Nor the butt-puckering fear that comes with the downhill side of the road, with nothing but a rapidly overheading 1980s tech single disk braking system between you and the Siamese Sausage Creature.

        • Justin McClintock

          While spinning smaller engines fast can be fun, I prefer spinning a big V-twin fast. My SV1K has an 11K redline, and I’m not afraid to use it. Makes a nice touring bike with slightly lower pegs, helibars, a better seat and a touring shield too. And oddly enough, my wife doesn’t mind the back seat (but I think she’s crazy).

          That said, if we did more 2-up riding, a Strom of some flavor might would be in order. Well, that or a used, 1st gen Concours.

    • http://www.twitter.com/seanmacdonald sean macdonald

      What @Wes Siler said.

    • Joe

      I just picked up a super clean sv1000s on craigslist. It is amazing for this purpose, and cheaper than almost every bike on this list.

  • Versys Jake

    Haha Great Disclaimer! I heart Craigslist.

  • Jason 1199

    Finally some love for the KLR on rideapart. It’s more than just the sum of its parts and it does everything (except go fast)

    I spent all my play money on a Panigale so I needed a budget ride for winter, 2 up, off road, hauling parts. I’m happy w my choice and the support of the online forums can’t be overstated

  • Brian D

    If I am looking to get into dual sports with emphasis on off-road, what makes more sense the CRF250L or an older CRF230L with a couple hundred dollars in mods?

    I was originally set on the 250, but reading online about the much lighter and mechanically simpler 230 has me undecided.

    • http://www.twitter.com/seanmacdonald sean macdonald

      I’m not totally sure on the price difference (feel free to add that info) but I’d say the 250. It’s SOOOO much nicer and a better platform. You can really tell the 230 hasn’t gotten an update since the 80′s.

    • michaelse

      I’m in a similar situation. The CRF250L has piqued my interest. Last year, wanting to get into dirt riding, I picked up a used CRF230F. I quickly grew bored with both the lack of power (even after exhaust/airbox/rejet mods) and the smallness of the bike, which made it feel like a toy to be broken if I got more than 2 inches of air. To the OP: don’t bother with the 230L.

      I sold it only 3 months after I bought it. Is the difference in stance and power of the 250L significant? If it really is 200% better, I might have to check it out. I still want to ride the trails; guess I was just on the wrong bike the first time around.

  • YouMotorcycle.com

    Not sure I would recommend buying a brand new model vehicle to turn into a bobber… seems like they’re a lot more cost-effective options out there, but hey, to each their own! Good list!

    • http://www.twitter.com/seanmacdonald sean macdonald

      If they’re asking me what to buy, they’re almost always new to riding and they like that aesthetic and are considering a used bike because they heard of a guy who knew a guy who got a great deal and the thing actually ran. I always try and steer those guys towards new/newer bikes. A real bobber, it’s not, but it usually better fits their needs.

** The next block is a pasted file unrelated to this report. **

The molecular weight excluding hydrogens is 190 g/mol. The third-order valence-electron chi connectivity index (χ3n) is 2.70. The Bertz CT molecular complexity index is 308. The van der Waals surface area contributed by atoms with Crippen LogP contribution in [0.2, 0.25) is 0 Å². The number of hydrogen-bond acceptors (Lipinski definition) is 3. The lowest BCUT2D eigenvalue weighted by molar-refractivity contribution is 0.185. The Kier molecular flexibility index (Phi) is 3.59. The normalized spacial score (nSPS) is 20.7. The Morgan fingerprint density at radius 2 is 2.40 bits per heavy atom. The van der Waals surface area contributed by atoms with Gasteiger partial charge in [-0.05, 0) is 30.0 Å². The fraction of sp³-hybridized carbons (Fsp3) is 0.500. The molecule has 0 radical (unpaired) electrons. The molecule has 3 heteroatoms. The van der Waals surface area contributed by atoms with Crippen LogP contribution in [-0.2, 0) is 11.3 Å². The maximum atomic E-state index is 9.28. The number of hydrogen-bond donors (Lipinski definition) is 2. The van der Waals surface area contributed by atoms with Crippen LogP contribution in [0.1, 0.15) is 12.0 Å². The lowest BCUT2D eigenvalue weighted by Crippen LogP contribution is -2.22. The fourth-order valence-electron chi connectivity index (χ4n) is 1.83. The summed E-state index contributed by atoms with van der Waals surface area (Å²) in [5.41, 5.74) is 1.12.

• pete bloggs

    well I’ve been hearing nightmare stories about the Ninja 300. Stalling issues that have led to the bikes being recalled in the U.S, Australia and Canada and also fairings not lining up properly making the bike seem cheap and poorly put together. Seems like it would be a winner otherwise but these stories make me concerned about handing over hard earned money

    • http://www.twitter.com/seanmacdonald sean macdonald

      Just picked one up, with a review coming shortly. LOVE it so far.

  • ahniwa

    A little surprised you would admit to loving the CBR250R and then turn around and recommend the Ninja, immediately admitting that you haven’t even done an in-depth review on one yet.

    The numbers on the Honda have always seemed unimpressive, but the performance in the real world is top-notch.

    • http://www.twitter.com/seanmacdonald sean macdonald

      i’ve spent plenty of time on both, we’ve just only written about one (yet) :) I think the CBR250R is a great bike, but when you ride them back to back, the 300 feels noticeably sportier.

      • ahniwa

        Cool, thanks for the reply. Obviously I love my CBR but I look forward to reading the in-depth review on the Ninja when it comes out. :)

  • http://statesofmotion.blogspot.com/ FastPanda

    My one major concern about the Ninja 300, and PLEASE someone tell me if I’m doing it wrong, but I don’t think so:

    Got to try one on for size at the bike show here in NY this past winter. When I got good and situated, and had the balls of my feet on the pegs as I’ve been led to understand is the correct position, the heel of my boot rested on the exhaust can.

    Yes, I have huge feet, but that was really disconcerting. No such problem with the CBR250R, or really any other bike I can remember. Had this high on my list but have had to rule it out.

    • Justin McClintock

      If you’re planning on racing it or really riding it hard on some twisty roads, then yes, you want the balls of your feet on the pegs. Just tooling around? Move your feet forward and relax a bit. That won’t hurt anything on your daily commute.

      • pete bloggs

        Well I think the idea of being on the balls of your feet is to stop you resting your foot on the back brake. People have been known to press the back brake down a little and not realise it which obviously doesn’t do the bike any good when moving along the road.

        • Tom

          You rest your weight on the balls of your feet — in basically every activity ever — so you can move your weight around more easily. It has nothing to do with the brake.